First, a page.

They are building a ‘Gorilla safe zone’ in the DR of Congo basin rainforest by planting millions of trees. This is to help local communities and stop them entering the national parks where the last wild gorillas can survive.
GoFundMe has helped many needy causes and individuals with legitimate fund raising campaigns throughout the years. It makes fundraising easy and accessible.
However, GoFundMe is now approving fundraisers for Africa Trophy Hunters!
The promotion of senseless killing of “trophy” animals by GoFundMe especially at a time in history when the planet is in an ecological crisis in terms of the environment and its wildlife is reprehensible. GoFundMe should take down this fundraiser immediately. This campaign is regressive and has tarnished the GoFundMe image.
Alternate positive campaigns to create sustainable, cruelty free employment in Africa and elsewhere should be encouraged. Why would GoFundMe promote such a deplorable campaign rather than promoting positive changes benefitting local tourism, the environment and the animals.
GoFundMe – do the right thing and disassociate yourself from this cruel and deplorable campaign. Take the Africa Trophy Hunters fundraiser down!Start a petition of your ownThis petition starter stood up and took action. Will you do the same?Start a petition
Twenty thousand live bullfrogs from China that will be cooked and eaten as frog legs. Forty green monkeys from St. Kitts and Nevis for biomedical research. Three hundred giant clams from Vietnam and 30 stingrays from the Brazilian Amazon for home aquariums. null
That motley assortment is a miniscule glimpse of what the legal international wildlife trade might look like on a given day in any of the 41 ports of entry staffed by U.S. Fish and Wildlife Service inspectors. I routinely saw consignments like these—alongside crates filled with shampoo bottles, cucumbers, and freshly cut roses—at the Port of Newark, New Jersey, when I was a wildlife inspector, from 2004 to 2010.
At airports, seaports, and land border crossings in 2019, $4.3 billion of legal wildlife and wildlife products was imported into the U.S. Approximately 200 million live animals are imported to the U.S. annually, according to a five-year trade report: 175 million fish for the aquarium trade, and 25 million animals comprised of an array of mammals, amphibians, birds, insects, reptiles, spiders, and more. On top of that, thousands of illegally traded shipments of wildlife are intercepted each year. In 2019 alone, the agency opened more than 10,000 illegal wildlife trade investigations.
The diseases that hitchhike into the country on legally imported wildlife continue to go largely unnoticed.
But along with such a diversity of wildlife, a kaleidoscope of pathogens is also entering the country. My experience with the Fish and Wildlife Service, where I worked for 10 years, first as a wildlife inspector and most recently as a policy specialist regulating and managing the international wildlife trade, showed me that although many controls have been implemented to combat illegal trade, the diseases that simultaneously hitchhike into the country on legally imported wildlife continue to go largely unnoticed.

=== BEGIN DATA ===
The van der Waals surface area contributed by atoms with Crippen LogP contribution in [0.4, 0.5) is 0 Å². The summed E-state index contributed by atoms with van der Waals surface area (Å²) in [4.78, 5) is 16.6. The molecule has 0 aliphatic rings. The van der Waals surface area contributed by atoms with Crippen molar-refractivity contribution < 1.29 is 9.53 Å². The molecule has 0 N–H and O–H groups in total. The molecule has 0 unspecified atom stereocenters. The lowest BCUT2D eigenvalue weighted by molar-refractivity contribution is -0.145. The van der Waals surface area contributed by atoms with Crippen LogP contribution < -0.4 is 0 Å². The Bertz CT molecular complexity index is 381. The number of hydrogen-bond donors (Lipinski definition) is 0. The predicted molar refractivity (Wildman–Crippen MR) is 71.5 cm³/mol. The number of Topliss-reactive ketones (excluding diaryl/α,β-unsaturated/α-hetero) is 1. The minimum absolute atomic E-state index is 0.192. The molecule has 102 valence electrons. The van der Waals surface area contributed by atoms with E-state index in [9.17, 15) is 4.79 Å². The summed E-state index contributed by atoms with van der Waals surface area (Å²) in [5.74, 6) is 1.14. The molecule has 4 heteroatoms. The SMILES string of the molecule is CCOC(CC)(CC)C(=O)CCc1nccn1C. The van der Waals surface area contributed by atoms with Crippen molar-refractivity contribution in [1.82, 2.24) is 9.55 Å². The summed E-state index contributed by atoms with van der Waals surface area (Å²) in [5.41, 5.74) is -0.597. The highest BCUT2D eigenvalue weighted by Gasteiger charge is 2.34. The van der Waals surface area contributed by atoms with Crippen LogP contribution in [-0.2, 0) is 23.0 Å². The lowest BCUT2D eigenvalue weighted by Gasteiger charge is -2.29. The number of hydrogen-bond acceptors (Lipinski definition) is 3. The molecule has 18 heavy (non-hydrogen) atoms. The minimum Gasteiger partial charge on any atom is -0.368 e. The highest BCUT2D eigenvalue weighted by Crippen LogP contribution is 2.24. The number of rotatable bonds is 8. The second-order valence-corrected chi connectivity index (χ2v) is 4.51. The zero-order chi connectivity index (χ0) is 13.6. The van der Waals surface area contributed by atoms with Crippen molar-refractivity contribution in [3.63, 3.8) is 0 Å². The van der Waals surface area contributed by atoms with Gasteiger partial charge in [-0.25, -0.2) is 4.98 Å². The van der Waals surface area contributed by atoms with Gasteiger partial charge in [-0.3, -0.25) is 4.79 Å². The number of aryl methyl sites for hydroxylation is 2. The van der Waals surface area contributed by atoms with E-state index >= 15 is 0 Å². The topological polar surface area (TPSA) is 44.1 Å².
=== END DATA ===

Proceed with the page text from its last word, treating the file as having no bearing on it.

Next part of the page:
Importing any live animal brings with it the risk of disease—to native wildlife, to livestock, and to people. The outbreak of the novel coronavirus in China, theorized to have jumped from bats into humans and then spread at a wet market in Wuhan, possibly through an intermediate host, has shined a spotlight on how easily zoonotic diseases can emerge from wildlife. Indeed, an estimated 60 percent of known human diseases originated in animals, according to the World Organization for Animal Health.
Much of the public discussion around COVID-19 has focused on the potential role of the illegal wildlife trade in spreading pathogens. But as a wildlife trade specialist and conservation biologist—I studied the spread of disease among imported frogs—I’ve learned that we need to think just as critically about the risks and vulnerabilities presented by the massive legal trade, which continues to place both ourselves and the world at risk of more pandemics. null
With few exceptions, the U.S. has no laws specifically requiring disease surveillance for wildlife entering the country, and the vast majority of wild animal imports are therefore not tested. Inspectors with the Fish and Wildlife Service are the first to set eyes on an imported shipment of animals, and they’re charged with enforcing a variety of national and international laws, regulations, and treaties that focus on preventing illegal and unsustainable trade. But its mandate doesn’t extend to monitoring animal or human health. Its only responsibilities related to disease are the enforcement of rules limiting trade in certain fish and salamander species, which have the potential to spread devastating disease to other animals of their kind.